flavoured cup.

Monsoon or rains tea is harvested in the monsoon (or rainy season) between

second flush and autumnal, is less withered, consequently more oxidised, and

usually sold at lower prices. It is rarely exported, and often used in masala chai.

Autumnal flush is harvested in the autumn after the rainy season, and has a

somewhat less delicate flavour, less spicy tones, but fuller body and darker


If you like this blog visit its twin GuerillaZ the travel blog at the end of this link:

Then again I could choose a silver needle white tip from the Fujian province of China.

Baihao Yinzhen  is also known as White Hair Silver Needle, is a white tea produced in Fujian 

province in China. 

Amongst white teas, this is the most expensive variety and the most prized, as only 

top buds (leaf shoots) are used to produce the tea. Genuine Silver Needles are made 

from cultivars of the Da Bai (Large White) tea tree family. This tea has fine downy 

hairs which catch the light. It is commonly included among the China classic teas.

Choosing between the two teas very difficult. 

This is a beautiful hotel that serves ten fine teas and a range of herbal teas. All loose leaf of course.

And while you are in Covent Garden you could buy some fine cheese

Or high quality coffee

Happy tea drinking wherever you are

Cheerio for now

Tuesday, 17 December 2013

Sencha Sakura

Sencha Sakura

Welcome to readers from Finland and Liberia

Fortune Cookie


Who would then deny that when I am sipping tea in my tearoom I am swallowing the whole universe with it and that this very moment of my lifting the bowl to my lips is eternity itself transcending time and space? ~ D.T. Suzuki

Sencha Sakura

Sakura is the ubiquitous flowering cherry tree planted in Japanese parks, along streets and within commons and yards. During late March through May, Sakura blooms across Japan. The Hanami festival celebrates the coming of the spring season and is the time to take a stroll and view the blooming cherry trees. The cherry blossom symbolizes feminine beauty, the feminine principle and love in the language of herbs. Cherry blossoms, with their short blooming times, are believed to represent the transient nature of life.

Sencha is a high quality green tea grown in Japan. It is steamed briefly and rolled, shaped and dried into the distinctive thin cylinder shapes. Since it is not roasted like Chinese green teas this tea has a more vegetal, almost grass-like taste and aroma.

There is a pure form of cherry tea that involves only cherry blossom and no green tea leaves. In this tea, Sakuraya, the petals are actually pickled in plum vinegar and salt and the product subsequently dried. 

Green tea was first brought to Japan by Myoan Eisai, a Buddhist priest who developed the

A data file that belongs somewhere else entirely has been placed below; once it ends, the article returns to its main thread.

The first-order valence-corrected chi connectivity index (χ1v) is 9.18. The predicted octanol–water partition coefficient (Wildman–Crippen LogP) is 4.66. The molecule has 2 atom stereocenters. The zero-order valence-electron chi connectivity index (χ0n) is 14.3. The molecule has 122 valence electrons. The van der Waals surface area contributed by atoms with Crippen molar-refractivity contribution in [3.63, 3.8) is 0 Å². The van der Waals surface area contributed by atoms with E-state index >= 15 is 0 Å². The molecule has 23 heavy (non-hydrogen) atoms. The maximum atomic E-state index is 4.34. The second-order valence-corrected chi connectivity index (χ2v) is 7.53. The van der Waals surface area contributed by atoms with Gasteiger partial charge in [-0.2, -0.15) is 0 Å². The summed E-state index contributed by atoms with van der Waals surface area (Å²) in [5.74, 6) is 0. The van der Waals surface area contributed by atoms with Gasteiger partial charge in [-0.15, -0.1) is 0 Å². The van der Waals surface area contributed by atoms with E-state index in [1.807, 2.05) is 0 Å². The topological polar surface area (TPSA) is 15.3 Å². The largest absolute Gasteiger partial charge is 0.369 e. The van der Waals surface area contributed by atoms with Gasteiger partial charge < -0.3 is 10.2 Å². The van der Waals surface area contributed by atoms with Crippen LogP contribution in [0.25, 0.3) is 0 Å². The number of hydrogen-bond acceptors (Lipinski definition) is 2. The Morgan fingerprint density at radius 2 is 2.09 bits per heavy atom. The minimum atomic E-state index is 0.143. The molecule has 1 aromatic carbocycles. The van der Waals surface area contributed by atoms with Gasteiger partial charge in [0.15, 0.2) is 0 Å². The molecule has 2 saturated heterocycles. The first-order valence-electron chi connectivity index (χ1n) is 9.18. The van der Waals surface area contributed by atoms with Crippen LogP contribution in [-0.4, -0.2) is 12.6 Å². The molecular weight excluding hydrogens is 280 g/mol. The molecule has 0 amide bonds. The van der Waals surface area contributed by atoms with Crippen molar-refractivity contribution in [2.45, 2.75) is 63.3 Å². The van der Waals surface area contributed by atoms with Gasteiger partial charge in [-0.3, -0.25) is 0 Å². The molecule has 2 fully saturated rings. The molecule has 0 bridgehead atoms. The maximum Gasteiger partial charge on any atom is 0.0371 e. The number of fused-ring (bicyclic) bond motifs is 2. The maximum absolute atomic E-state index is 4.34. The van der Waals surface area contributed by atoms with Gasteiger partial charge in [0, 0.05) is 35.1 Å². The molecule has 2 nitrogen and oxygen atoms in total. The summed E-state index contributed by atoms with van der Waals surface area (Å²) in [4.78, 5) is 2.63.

Rinzai Zen school from the Chinese form of Buddhism.

Japan grows other kinds of tea and produces roasted tea but the country is best known for its green tea. The best Japanese green is said to be that from the Yame region of Fukuoka and the Uji region of Kyoto. The so-called Uji area has been producing Ujicha (Uji tea) for four hundred years and predates the prefectural system. Uji is now a combination of the border regions of Shiga, Nara, Kyoto and Mie prefectures. Soraku district in Kyoto is one of the many tea-producing districts. Shizuoka prefecture is the most productive producing fully 40% of Japan’s raw tea leaves.

Sencha sakura is quite a beautiful tea. To the eye and on the palate. The flavour is naturally sweet and extremely calming and quite deeply pleasurable. Purists baulk at the notion of tea with any flavouring but I do not have any problem drinking this tea. The aroma is wonderful and soothing. The strength is there and the quality of flavour of the leaves still strident beneath the subtle sweetness and delicate fragrance.

Sencha has a distinctive cylindrical or needle like appearance which is a result of the drying and rolling process used in the production of sencha tea.

A tea field in the Kyoto region

For an in-depth view of Japanese green tea and its cultivars visit Ricardo Caicedo's site below:

If you like travel see Singing Birds sister site GuerillaZ below.

Today I use a glass teapot modelled on the Chinese style. Now I can see the tea colour at all times including the short period of initial steeping. The tea requires only 1 - 2 minutes to steep. Ensure the water is around 80 degrees fahrenheit. The leaves can be used for another wash but with less water and a less distinct flavour. 

An historic image of the tea ceremony in Japan.

I think 2014 will be the year of the tea ceremony for me; I plan to partake in Vietnam, China, in Japan and with some persistence Seoul, South Korea and Pyongyang, North Korea.

Happy tea drinking!